Sunday, January 15, 2012

New Year, New Celebrity Memoirs

It is telling that my first two reads for 2012 were celebrity memoirs about a descent into, and a rising from alcoholism/addiction. I'm not sure what that says about me, but it must say something.

I read "Wishful Drinking," by Carrie Fisher and "High on Arrival" by Mackenzie Phillips. I had great expectations of both of these memoirs going in for the following reasons:

1) I know Carrie Fisher has written novels, and she's funny and for crying out loud, she was Princess Leia;

2) All I knew about Mackenzie Phillips is that her dad created The Mamas and the Papas, she is an actress and probably has lots of good stories about celebrities, and I think I remembered a scandalous rumor that her story involved incest.

I assumed that I would like "Wishful Drinking" more, because I prefer writing with a bit of cheek and because I already knew more about Carrie. But I was WRONG. Explanation below.

Wishful Drinking

By Carrie Fisher

In case you grew up under a rock, or are immune to pop culture, or just don't give a hoot, Carrie Fisher is the daughter of Debbie Reynolds (have you SEEN Singing in the Rain? She's beautiful, fun and a great singer) and Eddie Fisher, who famously left Debbie Reynolds (STUPID) for Elizabeth Taylor, who then left him for lots of other husbands (also he later married a few others). A dramatic separation of the parents when a child is really young is enough to make any childhood dysfunctional. Add in the fact that those parents are famous, that her father was largely absent, that she grew up surrounded by celebrities, and that fame and stardom came at a young age for Carrie, it seems almost inevitable that she would become an alcoholic.

I mean, obviously there must be a lot more to it than that, but that's the simple premise Carrie puts before us. That's all the explanation we really get. There is no introspection, there is no description of her thoughts or feelings as she descended into a large pit of alcohol. We're given the facts stated above, and we are told that Carrie is an alcoholic. Accept it, and move on.

It would be one thing, if Carrie was just trying to be positive about the fact that she is now in recovery. But I don't think that's all it is. I got the feeling that she didn't want to let the reader in - she didn't tell us anything about what it was like for her - she just asks us to use our imagination. We can't celebrate her victory over alcohol, because we don't know how much of a victory it is. We're told it's a victory, and that's that. We can't feel bad for the terrible things that have happened to her or because of her, because she remains distant - like she's telling the story of someone else.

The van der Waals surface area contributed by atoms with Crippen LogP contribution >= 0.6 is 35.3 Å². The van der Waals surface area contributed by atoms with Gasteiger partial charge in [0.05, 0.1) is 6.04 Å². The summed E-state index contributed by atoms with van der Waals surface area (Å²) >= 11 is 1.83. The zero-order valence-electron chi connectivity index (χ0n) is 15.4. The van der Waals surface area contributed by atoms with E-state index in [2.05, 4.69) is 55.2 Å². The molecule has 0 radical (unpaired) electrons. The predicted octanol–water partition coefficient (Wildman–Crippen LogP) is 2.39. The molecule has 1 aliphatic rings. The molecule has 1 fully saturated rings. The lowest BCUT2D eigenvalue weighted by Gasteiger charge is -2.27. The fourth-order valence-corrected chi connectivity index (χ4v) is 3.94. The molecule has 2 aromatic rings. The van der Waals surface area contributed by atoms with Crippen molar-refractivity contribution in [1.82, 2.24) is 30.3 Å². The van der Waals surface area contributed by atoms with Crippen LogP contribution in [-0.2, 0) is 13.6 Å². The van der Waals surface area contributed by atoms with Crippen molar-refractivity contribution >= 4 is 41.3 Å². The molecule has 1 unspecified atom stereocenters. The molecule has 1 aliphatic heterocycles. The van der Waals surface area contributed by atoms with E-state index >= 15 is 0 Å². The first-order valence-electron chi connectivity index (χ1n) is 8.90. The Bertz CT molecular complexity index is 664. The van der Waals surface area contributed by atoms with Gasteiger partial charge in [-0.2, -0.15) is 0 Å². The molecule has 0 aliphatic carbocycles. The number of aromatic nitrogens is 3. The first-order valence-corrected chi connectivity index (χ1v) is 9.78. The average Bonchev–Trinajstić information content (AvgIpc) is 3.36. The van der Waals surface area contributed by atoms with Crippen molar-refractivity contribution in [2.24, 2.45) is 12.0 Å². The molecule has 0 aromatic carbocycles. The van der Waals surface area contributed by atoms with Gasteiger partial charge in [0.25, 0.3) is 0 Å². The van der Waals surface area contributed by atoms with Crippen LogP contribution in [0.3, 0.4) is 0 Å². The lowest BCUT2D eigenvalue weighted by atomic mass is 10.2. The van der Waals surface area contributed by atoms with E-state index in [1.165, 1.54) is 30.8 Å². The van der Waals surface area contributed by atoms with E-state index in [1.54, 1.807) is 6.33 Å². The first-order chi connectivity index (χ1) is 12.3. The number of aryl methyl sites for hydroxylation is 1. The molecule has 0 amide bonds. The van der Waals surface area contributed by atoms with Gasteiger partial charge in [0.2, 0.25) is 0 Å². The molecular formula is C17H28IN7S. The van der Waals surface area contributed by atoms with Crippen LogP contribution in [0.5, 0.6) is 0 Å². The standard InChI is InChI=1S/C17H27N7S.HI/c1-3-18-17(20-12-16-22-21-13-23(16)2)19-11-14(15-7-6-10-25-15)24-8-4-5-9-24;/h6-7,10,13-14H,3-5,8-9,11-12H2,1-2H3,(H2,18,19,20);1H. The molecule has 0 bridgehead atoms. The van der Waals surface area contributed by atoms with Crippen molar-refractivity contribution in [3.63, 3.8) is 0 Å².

It's not that she doesn't have some good stories - she does - but she doesn't really tell them. She just tells us that the story exists. She just says that one morning there was a dead, naked Republican in her bed. There's got to be a lot of background that led up to that, but she glosses over it. There must have been a lot of fallout from that, but beyond an obvious statement, we don't get to see it.

I was disappointed in her failure to let the reader in - I mean, why write a memoir about your life if you don't plan to reveal anything? BUT having said that (kind of redundantly I notice as I reread the above), Carrie Fisher is still exceedingly entertaining. She's funny, quirky and self-deprecating. I did laugh several times. I would love to see her show. But I'm guessing she doesn't put much in her show that's not in this book.

Bottom Line: Entertaining and fun, but unrevealing look at a celebrity's alcoholism.